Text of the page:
12/10/15 HUD Audit


The Securities and Exchange Commission regulates publicly-held companies.  These are the businesses that have public shareholders.

The SEC has complex rules that companies must follow.  Break the rules and they risk facing civil or criminal penalties.  In some cases, executives could find themselves in prison. 

For example, a public company must issue an annual report, an overview of the company’s financial health.  It must include audited financial statements accounting for every single penny.

Of course, Washington doesn’t follow the same rules. There are entire agencies that spend billions of dollars annually without little or no accountability.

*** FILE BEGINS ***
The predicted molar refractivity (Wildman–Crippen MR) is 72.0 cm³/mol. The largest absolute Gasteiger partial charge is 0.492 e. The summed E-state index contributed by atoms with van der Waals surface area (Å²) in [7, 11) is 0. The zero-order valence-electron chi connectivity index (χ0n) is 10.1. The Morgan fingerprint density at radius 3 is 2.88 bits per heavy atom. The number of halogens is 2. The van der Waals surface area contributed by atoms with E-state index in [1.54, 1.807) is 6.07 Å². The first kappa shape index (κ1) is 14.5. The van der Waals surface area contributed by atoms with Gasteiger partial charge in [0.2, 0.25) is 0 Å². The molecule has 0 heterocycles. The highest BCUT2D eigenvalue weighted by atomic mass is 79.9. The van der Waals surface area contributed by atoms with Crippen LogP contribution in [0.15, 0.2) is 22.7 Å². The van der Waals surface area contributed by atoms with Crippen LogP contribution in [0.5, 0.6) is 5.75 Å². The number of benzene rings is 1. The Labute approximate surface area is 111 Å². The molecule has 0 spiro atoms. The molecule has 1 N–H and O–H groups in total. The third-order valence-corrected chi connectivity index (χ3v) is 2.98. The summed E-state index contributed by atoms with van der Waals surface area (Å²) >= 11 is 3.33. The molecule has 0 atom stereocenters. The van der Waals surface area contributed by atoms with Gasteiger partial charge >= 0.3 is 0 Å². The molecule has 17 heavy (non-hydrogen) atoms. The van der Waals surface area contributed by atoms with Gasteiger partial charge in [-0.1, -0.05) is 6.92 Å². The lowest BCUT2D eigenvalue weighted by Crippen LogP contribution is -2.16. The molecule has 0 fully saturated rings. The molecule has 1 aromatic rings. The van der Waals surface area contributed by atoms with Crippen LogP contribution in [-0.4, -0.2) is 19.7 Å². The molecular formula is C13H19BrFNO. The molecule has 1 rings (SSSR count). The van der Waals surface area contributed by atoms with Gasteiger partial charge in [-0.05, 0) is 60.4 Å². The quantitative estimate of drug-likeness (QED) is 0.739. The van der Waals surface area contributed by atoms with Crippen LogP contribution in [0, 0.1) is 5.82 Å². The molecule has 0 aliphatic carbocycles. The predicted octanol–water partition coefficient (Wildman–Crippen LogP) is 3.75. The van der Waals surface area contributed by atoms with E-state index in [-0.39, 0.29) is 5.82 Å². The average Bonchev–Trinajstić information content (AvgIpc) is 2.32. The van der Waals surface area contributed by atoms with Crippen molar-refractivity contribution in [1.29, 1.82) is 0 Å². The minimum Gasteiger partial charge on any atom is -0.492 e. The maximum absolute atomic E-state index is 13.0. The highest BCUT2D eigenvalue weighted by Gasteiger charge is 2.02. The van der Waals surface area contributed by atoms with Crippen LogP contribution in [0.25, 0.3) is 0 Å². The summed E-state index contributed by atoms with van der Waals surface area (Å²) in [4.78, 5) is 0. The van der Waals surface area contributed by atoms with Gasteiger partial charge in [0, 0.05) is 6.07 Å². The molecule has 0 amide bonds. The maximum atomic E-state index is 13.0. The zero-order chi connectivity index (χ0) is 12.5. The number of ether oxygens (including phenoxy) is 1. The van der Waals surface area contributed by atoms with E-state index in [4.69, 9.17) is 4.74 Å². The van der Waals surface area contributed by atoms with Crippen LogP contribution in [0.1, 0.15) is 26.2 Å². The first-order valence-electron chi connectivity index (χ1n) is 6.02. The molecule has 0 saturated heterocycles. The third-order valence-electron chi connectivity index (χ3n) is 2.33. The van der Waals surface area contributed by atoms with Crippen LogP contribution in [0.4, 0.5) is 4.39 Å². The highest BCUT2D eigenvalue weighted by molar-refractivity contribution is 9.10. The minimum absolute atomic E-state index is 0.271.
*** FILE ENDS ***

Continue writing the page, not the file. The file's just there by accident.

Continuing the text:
The Department of Housing and Urban Development spent more than 40 billion dollars this past fiscal year.  The HUD Inspector General has concluded the agency’s records are so sloppy and incomplete that it’s literally impossible to audit.

The I.G. found four major discrepancies.

HUD didn’t use generally accepted accounting principles.  The same accounting standards the federal government requires public companies to use.

The records of Ginnie Mae were so bad the I.G. couldn’™t account for nearly 20 billion dollars.

The department couldn’t account for about one billion dollars in various grants and housing funds.

And, the agency didn’t use the standards required of all federal agencies to account for its financial liabilities.

By the way, this is the second year in a row HUD couldn’™t get through a clean audit.

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